Innings pitched from starting pitchers has been continually trending down. Since records have been reported in 1876:
- 1876-1896 – 400+ IP each year
- 1897-2001 – Less than 400 IP
- 2002-2004 – 400+ IP each year
- 2005-2006 – Less than 400 IP
- 2007-2008 – 400+ IP each year
- 600+ IP – 9 times
- 500 – 600 IP – 7 times
- 400 – 500 IP – 10 times
- < 400 IP – 7 times
Last 500+ and 600+ IP was achieved by Bill Hutchison in 1892. Last 400+ IP was achieved by Ed Walsh in 1908.
- From 1909-1929 – 300+ IP
- From 1930-1931 – No pitcher reached 300 IP
- From 1932-1936 – 300+ IP
- 1937 – No pitcher reached 300 IP
- From 1938-1941 – 300+ IP
- 1942 – No pitcher reached 300 IP
- 1942 – 1946 – 300+ IP
- 1947 – No pitcher reached 300 IP
- 1948 – 1956 – 300+ IP
- 1957 – 1961 – No pitcher reached 300 IP
From 1962, with expansion, the games have increased from 154 to 162 games. With a 4 man rotation, that would give each pitcher two additional games to accumulate IP. From 1962 through 1980, at least 1 pitcher threw 300+ IP. This is the era I am most familiar with.
|Year||Pitcher||IP||Qualified Starters||> 300 IP||> 250 IP||> 200 IP|
|200.0 – 202.2||6 pitchers|
1981 was a short season, from 103-111 games, due to a players strike. Dennis Leonard was the only pitcher to reach 200 IP that season.
From 1982 through 2004, no pitcher achieved 300 IP, but 121 pitchers pitched at least 250+ innings. There were three other seasons where one pitcher had 250+ IP. The last 250 IP season was 2011 thrown by Justin Verlander.
David Price was the last pitcher to pitch 225+ IP (230.0 IP) until Sandy Alcantara threw 228.2 IP in 2022.
Until late 1969, only a four-man starting pitching rotation existed. Gil Hodges is credited with initiating the five-man pitching rotation in 1969.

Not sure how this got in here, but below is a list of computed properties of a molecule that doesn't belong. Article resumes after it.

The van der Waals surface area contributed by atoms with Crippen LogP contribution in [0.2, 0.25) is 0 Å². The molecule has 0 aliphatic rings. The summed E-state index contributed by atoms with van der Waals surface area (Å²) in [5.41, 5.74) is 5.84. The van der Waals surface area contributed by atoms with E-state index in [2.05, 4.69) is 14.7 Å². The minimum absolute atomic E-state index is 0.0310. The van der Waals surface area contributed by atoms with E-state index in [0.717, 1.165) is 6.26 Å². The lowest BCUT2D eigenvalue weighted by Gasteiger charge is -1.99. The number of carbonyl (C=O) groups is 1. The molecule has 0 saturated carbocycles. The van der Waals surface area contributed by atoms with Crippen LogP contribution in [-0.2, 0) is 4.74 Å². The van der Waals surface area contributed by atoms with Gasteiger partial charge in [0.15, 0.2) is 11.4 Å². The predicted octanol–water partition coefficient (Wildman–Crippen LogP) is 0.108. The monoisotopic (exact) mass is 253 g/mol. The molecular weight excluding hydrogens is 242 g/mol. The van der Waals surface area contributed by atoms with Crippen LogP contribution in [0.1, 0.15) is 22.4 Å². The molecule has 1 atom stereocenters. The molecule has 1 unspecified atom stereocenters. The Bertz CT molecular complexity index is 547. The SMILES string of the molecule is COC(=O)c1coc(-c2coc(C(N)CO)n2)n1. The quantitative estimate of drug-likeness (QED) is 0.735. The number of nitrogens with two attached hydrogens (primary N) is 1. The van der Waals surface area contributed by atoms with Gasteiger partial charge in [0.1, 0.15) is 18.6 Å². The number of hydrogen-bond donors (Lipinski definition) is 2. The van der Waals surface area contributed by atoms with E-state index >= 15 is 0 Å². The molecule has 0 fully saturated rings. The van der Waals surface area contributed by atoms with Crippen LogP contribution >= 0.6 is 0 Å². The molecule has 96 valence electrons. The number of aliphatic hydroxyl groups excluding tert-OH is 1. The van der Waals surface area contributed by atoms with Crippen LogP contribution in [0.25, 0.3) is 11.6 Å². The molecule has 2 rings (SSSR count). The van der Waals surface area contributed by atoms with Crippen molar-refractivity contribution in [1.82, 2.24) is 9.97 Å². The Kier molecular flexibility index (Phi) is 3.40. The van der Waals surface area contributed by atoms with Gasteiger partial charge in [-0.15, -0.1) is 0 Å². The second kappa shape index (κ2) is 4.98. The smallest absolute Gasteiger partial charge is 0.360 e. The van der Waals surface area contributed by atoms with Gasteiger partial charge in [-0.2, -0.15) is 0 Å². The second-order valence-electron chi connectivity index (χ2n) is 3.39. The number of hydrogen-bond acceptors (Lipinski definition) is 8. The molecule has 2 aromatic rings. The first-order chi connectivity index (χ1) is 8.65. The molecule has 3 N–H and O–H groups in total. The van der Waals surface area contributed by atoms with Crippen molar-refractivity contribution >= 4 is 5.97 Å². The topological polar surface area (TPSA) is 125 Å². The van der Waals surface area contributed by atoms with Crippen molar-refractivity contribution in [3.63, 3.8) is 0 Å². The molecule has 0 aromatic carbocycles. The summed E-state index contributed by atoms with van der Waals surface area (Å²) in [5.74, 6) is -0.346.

With the Chicago Cubs collapsing in 1969, the Amazins thought they had a chance to catch the Cubs. Hodges decided to give Tom Seaver, Jerry Koosman, Gary Gentry, Don Cardwell and Jim McAndrew an extra day’s rest during the final month of the season. The Cubs had a 9.0 game lead on August 16, but fell into 2nd on September 10. The Cubs never regained the lead.
The reasoning for the five-man rotation was that an extra day of rest would cut down on arm injuries as well as extend some pitchers’ careers.
By1980 all teams were utilizing 5 man rotations Not so ironically, that was the last year MLB has had a 300+ IP pitcher. Philadelphia Phillies’ Steve Carlton threw 304.0 innings that year. Another Phillies’ starter, Dick Ruthven, threw 223.1 innings for two 200+ IP pitchers.
In 1994, Pittsburgh Pirates’ manager Jim Leyland and Kansas City Royals’ skipper Bob Boone decided to resurrect the four-man rotation. They were motivated in part because in 1994, a strike-shortened season, 122 pitchers had been placed onto the disabled list. Those who believed “work prevents sore arms” had renewed influence.
“I think baseball in general babied pitchers’ arms too much,” Leyland said. “The arm is like any other muscle—the more you use it, the stronger it gets. We used to have four-man rotations all the time years ago. I don’t know why it can’t work today.”
Boone had some doubts.
“I just don’t know if I’ll have the guts to stay with it,” he said. “It’s not really my decision. It will be what their arms tell us.”
Any chance of a return to giving starters four days rest was lost when the awareness of offensive minded PEDs became prevalent. Pitchers had to extend themselves more because it became more difficult to retire hitters who were making themselves more dangerous. Back to the five man rotation.